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Waco: The Rules of Engagement

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The Museum holds that this video is a hoax designed to mislead the public, and that the public has an overriding interest in having the full text available for examination and review, outside the bewildering soup pot of imagery presented in the video.

Part 3

-- Page 21 --

David Koresh: I'm bleedin' again?  Well, you can see it anyway.  It's kinda painful.  Oh, it ain't nothin' to a tough guy like me.  It's just flesh.  It heals.

Narrator: Some Davidian mothers sent their children out of Mt. Carmel.  As they were delivered to a rendezvous point, news reports said three Davidians tried to escape by shooting their way past ATF agents.  The story was false.

Kathy Schroeder, Branch Davidian Survivor: Sunday, my husband was killed by ATF agents.  I want everyone to know that that was totally, against, he was just corning home to his family.  He didn't kill anybody.  That's all.

Narrator: On the phone front, Jim Cavanaugh was trying to get David Koresh to trust him.

Cavanaugh: Well, I think we need to set the record straight, and that is that there was no guns on those helicopters.  There was National Guard officers on those helicopters . . .

Koresh: Now Jim, you're a damn liar.  Now let's get real.

Cavanaugh: David, I . . .

Koresh: No!  You listen to me!  You're sittin' there and tellin' me that there were no guns on that helicopter!?

Cavanaugh: I said they didn't shoot.  There's no guns on . . .

Koresh: You are a damn liar!

Cavanaugh: Well, you're wrong, David.

Koresh: You are a liar!

Cavanaugh: OK.  Well, just calm down . . .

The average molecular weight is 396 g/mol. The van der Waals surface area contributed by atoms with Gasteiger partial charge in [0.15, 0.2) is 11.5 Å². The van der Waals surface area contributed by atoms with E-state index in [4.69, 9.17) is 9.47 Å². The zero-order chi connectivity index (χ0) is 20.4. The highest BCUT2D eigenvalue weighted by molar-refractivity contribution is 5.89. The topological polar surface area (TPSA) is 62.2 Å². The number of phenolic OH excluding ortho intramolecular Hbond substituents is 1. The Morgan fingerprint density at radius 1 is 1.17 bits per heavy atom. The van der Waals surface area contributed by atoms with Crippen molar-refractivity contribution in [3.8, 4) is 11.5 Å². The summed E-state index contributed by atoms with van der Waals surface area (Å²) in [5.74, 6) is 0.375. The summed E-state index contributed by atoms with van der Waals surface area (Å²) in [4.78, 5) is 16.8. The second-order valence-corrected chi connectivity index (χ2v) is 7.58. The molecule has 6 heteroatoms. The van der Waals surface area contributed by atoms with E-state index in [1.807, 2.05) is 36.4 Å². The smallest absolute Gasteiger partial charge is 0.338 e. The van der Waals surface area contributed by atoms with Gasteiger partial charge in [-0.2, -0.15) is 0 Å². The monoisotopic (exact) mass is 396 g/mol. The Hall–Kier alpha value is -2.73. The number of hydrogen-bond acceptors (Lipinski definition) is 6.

Koresh: No!  Let me tell you something.  That night be what you want the media to believe, but there's other people that saw too!  Now, tell me Jim again.  You're honestly going to say those helicopters didn't fire on any of us?

Cavanaugh: David?

-- Page 22 --

Koresh: I'm here.

Cavanaugh: What I'm sayin' is . . . now I listened to you, now you listen to me, OK?

Koresh: I'm listening.

Cavanaugh: What I'm sayin' is that those helicopters didn't have mounted guns.  OK?  I'm not disputing the fact that there might have been fire from the helicopters.  If you say there was fire from the helicopters and you were there that's OK with me.  What I'm tellin' you is there was no mounted guns, ya know, outside mounted guns on those helicopters.

Koresh: I agree with you on that.

Cavanaugh: Alright.  Now, that's the only thing I'm sayin'.  Now, the agents on the helicopters had guns.

Koresh: I agree with you on that!

Cavanaugh: You understand what I'm sayin'?

Koresh: I agree with you.

Cavanaugh: OK, OK.  So see, we're not even in dispute and Steven's getting all worked up over it.

Koresh: Well, no.  What the dispute was over, I believe Jim, is that you said they didn't fire on us from the helicopters.

Cavanaugh: Well, what I mean is a mounted gun . . . like a, you know, like a mounted machine gun.

Koresh: Yeah.  But like that's beside the point.  What they did have was machine guns.

Cavanaugh: OK.  I don't know what they had.  They were armed.  The people inside had pistols or rifles . . .

Koresh: We agree.

-- Page 23 --

Cavanaugh: OK, alright, that's good, that's good, we agree.  So how ya doin' otherwise?

Bernadette, a Davidian: I'm here of my own free will.  I'm not being held hostage.  And we are a big family here.  We're very happy.  This is my family.  Those who do the will of God, my father, are my family.  I love those who are my family of the flesh, but until they know the truth about this message then I have to put this family first,

Narrator: On March 1, the BATF handed control to the FBI.

Dan Hartnett, Deputy Director, BATF: My name is Dan Hartnett.  I'm the Deputy Director of the Bureau of Alcohol, Tobacco and Firearms . . . We're both going to make a brief statement, then we'll open it up for questions.

Jeffrey Jamar, FBI Special Agent: My name is Jeff Jamar, I'm the Special Agent in charge in the FBI San Antonio division.  And I'm the Special Agent in charge of FBI operations here in Waco.

Reporter: Could you spell your name?